It was a 40-year mystery with more twists and turns than the road network the riddle was based on.
But now a Midland pensioner may have conclusively resolved the saga of why Birmingham’s entire inner ring road was named after the Queen.
Legend persists that Her Majesty mistakenly named the entire route the Queensway, rather than just the Queensway tunnel, when she opened the road on April 7, 1971.
The apparent gaffe was said to have happened after the Queen was taken on a longer-than-planned route through the tunnel and then the rest of the ring road, which was to have been called the Ringway.
Now an old friend of the city’s 1971 Lord Mayor, who welcomed the monarch on the big day, has confirmed that story and revealed the scenes after she named it the Queensway – meaning it could not be altered.
Peter Rimmell, now 85, said Coun Stan Bleyer told him the whole story at the politician’s Kings Heath home later the same day.
Mr Rimmell said: “I called round to see Stan and he said: ‘What do you think Pete old lad – the town clerk said we have to rename the whole of the Ringway’.
“The clerk said the Queen had said she had been for an inaugural drive around the Queensway so they needed to rename the whole lot.”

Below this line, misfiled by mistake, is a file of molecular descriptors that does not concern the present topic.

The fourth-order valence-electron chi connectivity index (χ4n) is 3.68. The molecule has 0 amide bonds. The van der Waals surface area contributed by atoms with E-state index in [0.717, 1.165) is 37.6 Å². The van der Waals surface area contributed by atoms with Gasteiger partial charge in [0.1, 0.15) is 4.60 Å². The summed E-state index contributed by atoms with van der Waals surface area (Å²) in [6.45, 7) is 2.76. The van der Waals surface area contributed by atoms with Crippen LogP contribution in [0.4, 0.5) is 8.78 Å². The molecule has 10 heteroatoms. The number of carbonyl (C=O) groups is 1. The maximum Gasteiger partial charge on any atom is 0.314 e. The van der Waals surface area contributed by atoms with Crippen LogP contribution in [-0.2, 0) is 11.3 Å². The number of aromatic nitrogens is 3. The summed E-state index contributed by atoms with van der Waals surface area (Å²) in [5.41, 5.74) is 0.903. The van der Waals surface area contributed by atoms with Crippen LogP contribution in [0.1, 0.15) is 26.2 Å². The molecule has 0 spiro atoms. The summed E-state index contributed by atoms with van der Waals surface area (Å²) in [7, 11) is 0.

It meant a long list of ‘Queensway’ rather than ‘Ringway’ locations came to make up the inner ring road, including St Chad’s, Lancaster Street, Paradise Circus, Great Charles, Suffolk Street, Holloway Circus, Smallbrook, St Martin’s, Moor Street, James Watt and Masshouse Circus.
Mr Rimmell, who lives in Tanworth-in-Arden, could not verify Coun Bleyer’s version of events with the then town clerk, TH Parkinson, but said he was sure it was true.
Former traffic policeman Val Bradin shared his memories of the Queen’s visit a fortnight ago.
He said: “When the Queen went through she said: ‘I name this road the Queensway’ – and it shouldn’t have been that.
"But everyone was too frightened to say: ‘You made a mistake Ma’am’. She named it the Queensway and no one had the gall to tell her otherwise. I remember thinking how stupid it was – but I wouldn’t have said that at the time.”
Tunnel vision of what’s to come
These are the first pictures of engineers at work on the renovation of Birmingham’s city centre tunnels.
Less than a fortnight into the six week round-the-clock closure, the changes can already be seen taking place.
Fire protection coatings have been added to the ceilings, the gaps between the lanes are being filled and the old fluorescent light tubes are being removed.
Amey tunnels site manager Mark Butler said: “We are working in both tunnels 24 hours a day, with over 200 members of staff per shift operating specialist equipment and machinery in hot, humid and dusty conditions.
“Despite the logistical issues and the extreme conditions, we had a good week of production.
“All of the old lighting in the St Chad’s tunnel has been removed and the fire protection to the soffits is well under way. We have also commenced excavations for the structural works to infill the centre wall between the two carriageways in St Chads.”
Mr Butler said the work was on track and thanked commuters for patience.